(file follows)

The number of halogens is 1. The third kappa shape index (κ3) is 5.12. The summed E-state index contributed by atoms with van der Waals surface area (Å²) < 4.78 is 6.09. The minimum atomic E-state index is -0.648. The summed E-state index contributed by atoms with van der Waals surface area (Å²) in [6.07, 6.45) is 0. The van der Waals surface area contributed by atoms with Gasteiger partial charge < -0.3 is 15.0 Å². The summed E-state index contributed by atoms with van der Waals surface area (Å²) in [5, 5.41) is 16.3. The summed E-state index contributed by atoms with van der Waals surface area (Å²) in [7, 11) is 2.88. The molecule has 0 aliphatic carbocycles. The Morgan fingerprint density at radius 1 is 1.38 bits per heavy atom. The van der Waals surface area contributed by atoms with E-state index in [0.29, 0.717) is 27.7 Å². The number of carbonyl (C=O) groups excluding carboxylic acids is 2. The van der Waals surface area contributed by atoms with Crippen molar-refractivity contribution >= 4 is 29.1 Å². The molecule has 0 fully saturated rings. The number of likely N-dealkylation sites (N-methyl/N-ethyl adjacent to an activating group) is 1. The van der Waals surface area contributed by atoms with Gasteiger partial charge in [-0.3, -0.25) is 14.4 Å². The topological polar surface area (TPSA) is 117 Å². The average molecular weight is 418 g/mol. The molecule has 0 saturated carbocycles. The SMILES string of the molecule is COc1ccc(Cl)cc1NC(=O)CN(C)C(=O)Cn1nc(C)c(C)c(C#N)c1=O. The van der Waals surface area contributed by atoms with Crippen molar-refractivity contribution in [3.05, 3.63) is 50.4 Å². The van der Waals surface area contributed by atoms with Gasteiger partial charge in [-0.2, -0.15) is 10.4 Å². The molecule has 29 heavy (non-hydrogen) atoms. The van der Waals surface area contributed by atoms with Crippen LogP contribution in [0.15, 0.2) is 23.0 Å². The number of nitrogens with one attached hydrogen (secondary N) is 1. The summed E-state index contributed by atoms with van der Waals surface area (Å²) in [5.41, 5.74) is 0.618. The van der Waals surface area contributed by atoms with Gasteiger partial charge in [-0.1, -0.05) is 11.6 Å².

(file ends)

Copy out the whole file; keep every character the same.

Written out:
The number of halogens is 1. The third kappa shape index (κ3) is 5.12. The summed E-state index contributed by atoms with van der Waals surface area (Å²) < 4.78 is 6.09. The minimum atomic E-state index is -0.648. The summed E-state index contributed by atoms with van der Waals surface area (Å²) in [6.07, 6.45) is 0. The van der Waals surface area contributed by atoms with Gasteiger partial charge < -0.3 is 15.0 Å². The summed E-state index contributed by atoms with van der Waals surface area (Å²) in [5, 5.41) is 16.3. The summed E-state index contributed by atoms with van der Waals surface area (Å²) in [7, 11) is 2.88. The molecule has 0 aliphatic carbocycles. The Morgan fingerprint density at radius 1 is 1.38 bits per heavy atom. The van der Waals surface area contributed by atoms with E-state index in [0.29, 0.717) is 27.7 Å². The number of carbonyl (C=O) groups excluding carboxylic acids is 2. The van der Waals surface area contributed by atoms with Crippen molar-refractivity contribution >= 4 is 29.1 Å². The molecule has 0 fully saturated rings. The number of likely N-dealkylation sites (N-methyl/N-ethyl adjacent to an activating group) is 1. The van der Waals surface area contributed by atoms with Gasteiger partial charge in [-0.3, -0.25) is 14.4 Å². The topological polar surface area (TPSA) is 117 Å². The average molecular weight is 418 g/mol. The molecule has 0 saturated carbocycles. The SMILES string of the molecule is COc1ccc(Cl)cc1NC(=O)CN(C)C(=O)Cn1nc(C)c(C)c(C#N)c1=O. The van der Waals surface area contributed by atoms with Crippen molar-refractivity contribution in [3.05, 3.63) is 50.4 Å². The van der Waals surface area contributed by atoms with Gasteiger partial charge in [-0.2, -0.15) is 10.4 Å². The molecule has 29 heavy (non-hydrogen) atoms. The van der Waals surface area contributed by atoms with Crippen LogP contribution in [0.15, 0.2) is 23.0 Å². The number of nitrogens with one attached hydrogen (secondary N) is 1. The summed E-state index contributed by atoms with van der Waals surface area (Å²) in [5.41, 5.74) is 0.618. The van der Waals surface area contributed by atoms with Gasteiger partial charge in [-0.1, -0.05) is 11.6 Å².